By Sarah Wright
"There was a time, not very long ago, when we lived in an enchanted world of elegant palaces and grand parties. The year was 1916 and my son Nicholas, was the Czar of Imperial Russia." *Que the waltz and CLAP-CLAP!**
Cut the waltz! Cut the waltz! This isn't the animated "Anastasia" film. But "The Last Tiara" by M. J. Rose does capture the glittery grandeur of Imperial Russia and its stunning collapse. It, too, centers around a plot MacGuffin, only this one was previously owned by another grand duchess, Olga Nikolaevna Romanova -- the eldest sister.
The connection to the Olga is actually how I landed on "The Last Tiara." I completed a random search on Hoopla hoping to find Olga's diary; instead, I found a novel. I harbor a fondness for OTMA (Olga, Tatiana, Maria, and Anastasia) as the collective Romanov daughter were referred to, so I decided to give the audiobook a try, particularly since Olga is not the sister to get a lot of attention in fictional retellings.
While the Romanov daughters make appearances, they never take center stage. Instead, readers follow dual timelines, split between a mother and her daughter. In the story's present of 1949 New York City, a daughter seeks to uncover her mother's past in Russia after uncovering a stripped tiara during her apartment renovations. The reader then gets to follow her mother as she navigates newly renamed Petrograd, Russia, in 1915.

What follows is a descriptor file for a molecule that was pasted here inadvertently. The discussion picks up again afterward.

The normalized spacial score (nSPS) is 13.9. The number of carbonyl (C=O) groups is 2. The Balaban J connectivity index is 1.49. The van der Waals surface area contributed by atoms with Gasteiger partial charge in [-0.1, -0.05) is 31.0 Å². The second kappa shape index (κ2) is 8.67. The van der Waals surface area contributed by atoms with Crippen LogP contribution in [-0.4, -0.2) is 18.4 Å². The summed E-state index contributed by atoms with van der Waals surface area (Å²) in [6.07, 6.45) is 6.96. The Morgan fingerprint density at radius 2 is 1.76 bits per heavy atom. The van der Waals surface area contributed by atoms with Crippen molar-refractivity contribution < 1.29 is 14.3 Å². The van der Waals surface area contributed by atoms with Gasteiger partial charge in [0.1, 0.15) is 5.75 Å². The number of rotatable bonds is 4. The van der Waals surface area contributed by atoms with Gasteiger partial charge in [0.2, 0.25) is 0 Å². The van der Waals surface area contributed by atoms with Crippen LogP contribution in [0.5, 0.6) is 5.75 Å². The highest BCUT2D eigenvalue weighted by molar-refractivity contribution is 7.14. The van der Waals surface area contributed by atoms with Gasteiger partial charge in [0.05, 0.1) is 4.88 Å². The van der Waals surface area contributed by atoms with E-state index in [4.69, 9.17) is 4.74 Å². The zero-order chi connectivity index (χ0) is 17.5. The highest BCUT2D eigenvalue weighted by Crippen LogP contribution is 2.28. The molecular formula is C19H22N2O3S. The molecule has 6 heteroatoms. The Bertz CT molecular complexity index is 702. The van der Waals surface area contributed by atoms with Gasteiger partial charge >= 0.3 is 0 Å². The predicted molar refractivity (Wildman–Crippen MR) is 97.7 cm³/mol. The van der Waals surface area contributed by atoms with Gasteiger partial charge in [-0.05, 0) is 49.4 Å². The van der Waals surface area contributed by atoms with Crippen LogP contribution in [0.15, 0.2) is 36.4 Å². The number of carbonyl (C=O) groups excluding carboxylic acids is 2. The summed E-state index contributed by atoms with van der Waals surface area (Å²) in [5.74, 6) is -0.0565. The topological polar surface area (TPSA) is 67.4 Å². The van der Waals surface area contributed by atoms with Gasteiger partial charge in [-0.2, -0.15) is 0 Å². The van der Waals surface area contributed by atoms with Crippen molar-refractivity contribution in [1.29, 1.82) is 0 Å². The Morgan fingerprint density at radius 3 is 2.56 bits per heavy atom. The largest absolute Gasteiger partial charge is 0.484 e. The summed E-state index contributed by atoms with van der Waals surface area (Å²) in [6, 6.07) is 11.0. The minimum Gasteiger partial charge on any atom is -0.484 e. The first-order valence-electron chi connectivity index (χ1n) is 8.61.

"The Last Tiara" offers fascinating historical details combined with romance and mystery. In particular, I enjoyed the jaunt into the House of Faberge and the jewelry market that sprouted as wealthy Russian emigres fled abroad -- often only with the gems they could conceal.
M.J. Rose definitely did her research into both time periods. In some cases, she was all too eager to share her efforts by providing a few information dumps. These didn't upset my reading experience, but I'm also interest in this type of historic detail ... so your mileage may vary!
"The Last Tiara" gets four out of five stars from me. I enjoyed the audiobook version of the novel. The narrator, Tavia Gilbert, hit it out of the park, particularly with all her Russian pronunciations and accents. This novel should be an enjoyable read for fans of historical fiction, particularly those who enjoy a dash of romance and a sprinkling of mystery.
The Libby App has a digital copy of the audiobook and e-book available, while Hoopla has the digital audiobook.
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